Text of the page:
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Fletcher outlook down after picking up Crane

FLETCHER Building's $515 million share wipeout yesterday shows the difference between warning that conditions are tough and then translating that into profit forecasts.

FLETCHER Building's $515 million share wipeout yesterday shows the difference between warning that conditions are tough and then translating that into profit forecasts.

Fletcher, which lost its position as New Zealand's second-largest listed company to Contact Energy as a result of the 12 per cent fall in its stock to $A5.43, did not really shift its position a long way from the outlook statements that it has been giving in the past two months.

It has been saying for some time that it expected at best modest improvements in Australia and New Zealand, that Europe and North America were likely to be flat, and that Asia was the only growth market.

Yesterday's statement to the market that sparked the sell-off, reportedly its worst one-day dip in a decade and a half, said that even those modest expectations for NZ and Australia were now off the table for this financial year. The group said that it now expects earnings to be 10 per cent lower than 2010's $NZ166 million ($A130 million) for the December half year, and is hopeful that in the full year net profit will be "similar" to the $NZ359 million unveiled two months ago.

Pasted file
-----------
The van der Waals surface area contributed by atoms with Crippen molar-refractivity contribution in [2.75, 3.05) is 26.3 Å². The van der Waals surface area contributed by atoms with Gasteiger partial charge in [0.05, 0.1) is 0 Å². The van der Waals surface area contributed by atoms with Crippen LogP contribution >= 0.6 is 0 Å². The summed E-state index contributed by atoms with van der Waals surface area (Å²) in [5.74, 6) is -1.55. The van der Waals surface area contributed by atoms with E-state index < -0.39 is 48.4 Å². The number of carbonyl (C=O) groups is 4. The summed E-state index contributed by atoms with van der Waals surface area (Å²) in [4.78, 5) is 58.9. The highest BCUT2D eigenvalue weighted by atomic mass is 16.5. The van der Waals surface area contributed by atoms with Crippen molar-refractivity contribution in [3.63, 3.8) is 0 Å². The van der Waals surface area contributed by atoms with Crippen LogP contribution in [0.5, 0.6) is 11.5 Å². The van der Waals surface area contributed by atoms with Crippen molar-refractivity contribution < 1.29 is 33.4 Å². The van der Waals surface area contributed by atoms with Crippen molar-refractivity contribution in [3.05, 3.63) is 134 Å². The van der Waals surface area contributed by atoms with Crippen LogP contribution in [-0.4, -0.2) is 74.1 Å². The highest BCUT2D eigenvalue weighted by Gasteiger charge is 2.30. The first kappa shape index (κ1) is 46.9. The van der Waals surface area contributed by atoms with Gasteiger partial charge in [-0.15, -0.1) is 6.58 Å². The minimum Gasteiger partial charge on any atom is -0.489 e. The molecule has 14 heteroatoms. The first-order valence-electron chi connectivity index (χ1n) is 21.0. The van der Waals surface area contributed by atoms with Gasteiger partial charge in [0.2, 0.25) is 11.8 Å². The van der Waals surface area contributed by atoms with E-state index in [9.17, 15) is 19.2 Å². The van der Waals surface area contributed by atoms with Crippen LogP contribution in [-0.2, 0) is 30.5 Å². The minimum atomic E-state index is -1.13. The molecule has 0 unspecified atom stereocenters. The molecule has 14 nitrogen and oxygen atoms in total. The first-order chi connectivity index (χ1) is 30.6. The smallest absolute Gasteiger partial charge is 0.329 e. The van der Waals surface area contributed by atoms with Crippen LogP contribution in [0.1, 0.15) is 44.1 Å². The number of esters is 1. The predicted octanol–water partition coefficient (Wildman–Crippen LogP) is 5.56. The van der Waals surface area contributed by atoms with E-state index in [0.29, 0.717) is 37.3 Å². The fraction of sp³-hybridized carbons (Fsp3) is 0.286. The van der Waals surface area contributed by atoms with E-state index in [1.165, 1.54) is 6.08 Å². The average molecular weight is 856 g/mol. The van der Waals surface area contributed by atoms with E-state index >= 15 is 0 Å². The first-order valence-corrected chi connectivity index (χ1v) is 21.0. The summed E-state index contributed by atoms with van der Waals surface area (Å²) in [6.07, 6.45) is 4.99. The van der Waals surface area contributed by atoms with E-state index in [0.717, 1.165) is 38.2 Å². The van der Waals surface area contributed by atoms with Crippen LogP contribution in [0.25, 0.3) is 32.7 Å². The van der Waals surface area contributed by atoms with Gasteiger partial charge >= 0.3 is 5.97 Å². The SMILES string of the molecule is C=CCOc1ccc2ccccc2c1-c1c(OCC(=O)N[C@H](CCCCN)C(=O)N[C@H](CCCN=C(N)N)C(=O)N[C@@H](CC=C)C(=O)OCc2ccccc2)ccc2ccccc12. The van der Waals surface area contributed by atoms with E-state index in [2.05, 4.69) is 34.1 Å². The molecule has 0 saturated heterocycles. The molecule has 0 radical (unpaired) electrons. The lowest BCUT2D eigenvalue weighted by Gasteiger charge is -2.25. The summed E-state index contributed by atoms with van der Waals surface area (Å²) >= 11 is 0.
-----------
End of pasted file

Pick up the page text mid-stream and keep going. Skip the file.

Unfortunately for Fletcher, a "no growth" earnings outcome this financial year is not the same as a "flat" result because it spent $A800 million in January buying out complementary building products company Crane Group. In a normal year, Crane was producing about $A40 million of profit, so even if Fletcher did nothing to lower costs after its acquisition, and plunder the benefits of blending the businesses, investors could reasonably have expected a result closer to $NZ400 million this year.

So Fletcher has effectively spent $A800 million to get a smaller profit. Worse still, there is just a chance that the harsh treatment meted out by the market is not only a function of it losing its growth premium.

Barely two weeks ago, Fletcher did a series of presentations to analysts and investors on the state of its businesses, but clearly did not raise the red flag at that time.

Insider reckons that Fletcher's share price since then indicates that while analysts may not have come out of those briefings with a view "buy with your ears pinned back", they certainly did not leave overly negative. Fletcher's stock actually gained from slightly under $A6 a share to about $6.20 before yesterday.

In Fletcher's defence, the briefings were on September 28 so it would not have ruled off its books for the first quarter until a few days after that, and presumably the profit warning reflects the result of reviewing those numbers and forward orders.

While markets are absolutely brutal to stocks like Fletcher that lose their gloss, Insider would not be surprised to see the stock regain some of the lost ground in the absence of any broader market retreat if for no other reason than that the attention spans of short sellers and those who exploit volatility are notoriously short.